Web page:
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More On The Five-year Plan...


While assembling the list of 2009 Goals, I noticed a lot of them looked the same as last year. Finish the album; do another one. Enter more contests I can win. Find or create a band. Spend a week in Nashville. Continue writing an average of at least one good song a month.

There’s the operative word—CONTINUE. These are just incremental upgrades of what I’ve already been doing. The operative QUESTION is how those fit in with the Five-Year Plan, and whather I ought to be thinking them differently.

The end result I’m after is success as a writer. Five years from now, I want enough people recording and performing my songs on enough of scale that I can be making half my income off it. To accomplish that, I have to be well-enough known to be in demand. To become well-enough known, I have to perform: the primary means I’ve got to showcase my material—and my ability to write more—is to play it in public. Performance, in other words, is a means to an end.

Given that, next year’s goals should be EXPOSURE goals. It may not change what I do a lot, just how I think about them. An album? Sure—but what I need to do with it is have more copies pressed than last time, and have more places to sell it. Not just more gigs, but a CDBaby account, too, and racks in more retail stores. More gigs? Of course—and it doesn’t necessarily matter whether they’re paying gigs right now. More gigs in more places is more exposure.

Better recording equipment, too, because of what I want to do with it. With a DAW (Digital Audio Workstation—that’s what the little Tascam is) that can record more tracks and more songs at a time, I can better do favors for people—I can help them showcase their material better. That I did music for 12 songs this year by seven different lyricists is evidence I’ve already got better known—and I’ll be even better known as a result. Get the video camera working, too; I need some performance video of me for gig-getting purposes—and if it works, it’s something I can do for others, too.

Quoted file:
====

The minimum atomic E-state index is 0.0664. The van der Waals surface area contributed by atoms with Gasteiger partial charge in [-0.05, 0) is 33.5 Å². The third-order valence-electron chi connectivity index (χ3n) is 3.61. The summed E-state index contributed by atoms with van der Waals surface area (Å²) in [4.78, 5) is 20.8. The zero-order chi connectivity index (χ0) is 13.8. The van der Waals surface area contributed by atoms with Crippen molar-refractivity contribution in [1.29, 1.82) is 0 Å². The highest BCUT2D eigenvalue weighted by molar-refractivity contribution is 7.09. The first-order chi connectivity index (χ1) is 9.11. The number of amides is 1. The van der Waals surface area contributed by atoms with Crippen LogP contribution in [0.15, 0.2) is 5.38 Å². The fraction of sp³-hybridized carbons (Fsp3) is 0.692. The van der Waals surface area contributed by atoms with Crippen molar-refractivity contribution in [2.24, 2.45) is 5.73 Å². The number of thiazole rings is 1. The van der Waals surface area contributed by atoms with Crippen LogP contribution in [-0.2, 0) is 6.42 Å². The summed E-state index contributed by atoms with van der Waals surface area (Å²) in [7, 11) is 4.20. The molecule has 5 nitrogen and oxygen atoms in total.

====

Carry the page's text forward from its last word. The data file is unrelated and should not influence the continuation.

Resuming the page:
And the publishing company. There, I know what I have to do, I think; it simply needs to get done. Like the video camera, the publishing company is a tool—a key that unlocks a door I couldn’t otherwise get through. Should I try to get other clients besides myself? That’s a big unknown at this point—but if I can establish a good enough set of contacts to benefit me, it may work for others, too. That’s an item that needs to be added to the list: Get to know more publishers. (Something to do on next year’s trip to Nashville.) Work on that list of regionally famous people needing good material, too.

Staying in touch with people is important, too, though a lot of work. Right now, I’ve “cells” of folks I know in southern Oregon, Eastern Oregon, and the Oregon Coast, and I need to do a better job of hanging out with all of them. Wherever a job lands me, I’m going to end up with more people to stay in touch with, and I need a way to do it easily and personally. I could end up traveling a lot in whatever spare time I have. I also know scattered individuals across the U.S. and Canada, some of whom I have yet to meet in person—and I want to. How do I manage that?

UPDATES: My resume is still circling the globe, and hasn’t landed many places yet; only one of the jobs I’ve applied for is within commuting distance—the rest would entail me relocating. Interviews for most of them, if they happen, won’t happen until January. In the meantime, I have a couple of House Projects to do, the “Broken Record” to finish, plus Dick and Carol’s Christmas album to do; the Saturday Thing at the Tillamook library starts this weekend, and I need to put up a new “band wanted” ad on craigslist—the last one got virtually no response at all, and I do want a band.



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